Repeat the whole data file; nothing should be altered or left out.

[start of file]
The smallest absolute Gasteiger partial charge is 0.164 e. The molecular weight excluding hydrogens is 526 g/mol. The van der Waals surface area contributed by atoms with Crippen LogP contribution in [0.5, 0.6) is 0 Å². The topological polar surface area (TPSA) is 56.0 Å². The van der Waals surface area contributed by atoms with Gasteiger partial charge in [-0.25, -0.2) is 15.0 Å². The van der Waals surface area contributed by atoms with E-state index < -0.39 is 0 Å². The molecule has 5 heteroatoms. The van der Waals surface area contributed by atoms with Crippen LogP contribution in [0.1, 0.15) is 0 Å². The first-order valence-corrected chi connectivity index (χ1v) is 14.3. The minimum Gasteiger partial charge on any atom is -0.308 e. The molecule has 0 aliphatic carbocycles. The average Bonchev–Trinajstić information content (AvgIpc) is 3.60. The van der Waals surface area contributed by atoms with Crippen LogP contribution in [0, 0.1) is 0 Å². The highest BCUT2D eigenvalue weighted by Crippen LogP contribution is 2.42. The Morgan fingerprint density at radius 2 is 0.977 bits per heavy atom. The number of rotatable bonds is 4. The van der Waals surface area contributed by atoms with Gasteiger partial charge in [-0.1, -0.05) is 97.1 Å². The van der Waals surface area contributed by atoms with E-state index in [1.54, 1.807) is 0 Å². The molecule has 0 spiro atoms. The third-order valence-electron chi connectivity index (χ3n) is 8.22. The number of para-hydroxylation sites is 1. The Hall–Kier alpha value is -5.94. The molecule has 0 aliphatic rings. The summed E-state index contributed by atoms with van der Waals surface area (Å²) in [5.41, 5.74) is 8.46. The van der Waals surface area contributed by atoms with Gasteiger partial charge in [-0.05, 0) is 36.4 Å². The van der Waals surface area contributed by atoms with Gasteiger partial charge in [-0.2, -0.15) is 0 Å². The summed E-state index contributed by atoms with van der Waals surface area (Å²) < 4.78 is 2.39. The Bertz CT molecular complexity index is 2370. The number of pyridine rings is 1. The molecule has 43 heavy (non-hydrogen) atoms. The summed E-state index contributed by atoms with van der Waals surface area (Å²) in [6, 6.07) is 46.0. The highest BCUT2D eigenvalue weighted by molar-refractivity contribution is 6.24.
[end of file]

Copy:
The smallest absolute Gasteiger partial charge is 0.164 e. The molecular weight excluding hydrogens is 526 g/mol. The van der Waals surface area contributed by atoms with Crippen LogP contribution in [0.5, 0.6) is 0 Å². The topological polar surface area (TPSA) is 56.0 Å². The van der Waals surface area contributed by atoms with Gasteiger partial charge in [-0.25, -0.2) is 15.0 Å². The van der Waals surface area contributed by atoms with E-state index < -0.39 is 0 Å². The molecule has 5 heteroatoms. The van der Waals surface area contributed by atoms with Crippen LogP contribution in [0.1, 0.15) is 0 Å². The first-order valence-corrected chi connectivity index (χ1v) is 14.3. The minimum Gasteiger partial charge on any atom is -0.308 e. The molecule has 0 aliphatic carbocycles. The average Bonchev–Trinajstić information content (AvgIpc) is 3.60. The van der Waals surface area contributed by atoms with Crippen LogP contribution in [0, 0.1) is 0 Å². The highest BCUT2D eigenvalue weighted by Crippen LogP contribution is 2.42. The Morgan fingerprint density at radius 2 is 0.977 bits per heavy atom. The number of rotatable bonds is 4. The van der Waals surface area contributed by atoms with Gasteiger partial charge in [-0.1, -0.05) is 97.1 Å². The van der Waals surface area contributed by atoms with E-state index in [1.54, 1.807) is 0 Å². The molecule has 0 spiro atoms. The third-order valence-electron chi connectivity index (χ3n) is 8.22. The number of para-hydroxylation sites is 1. The Hall–Kier alpha value is -5.94. The molecule has 0 aliphatic rings. The summed E-state index contributed by atoms with van der Waals surface area (Å²) in [5.41, 5.74) is 8.46. The van der Waals surface area contributed by atoms with Gasteiger partial charge in [-0.05, 0) is 36.4 Å². The van der Waals surface area contributed by atoms with Gasteiger partial charge in [-0.2, -0.15) is 0 Å². The summed E-state index contributed by atoms with van der Waals surface area (Å²) < 4.78 is 2.39. The Bertz CT molecular complexity index is 2370. The number of pyridine rings is 1. The molecule has 43 heavy (non-hydrogen) atoms. The summed E-state index contributed by atoms with van der Waals surface area (Å²) in [6, 6.07) is 46.0. The highest BCUT2D eigenvalue weighted by molar-refractivity contribution is 6.24.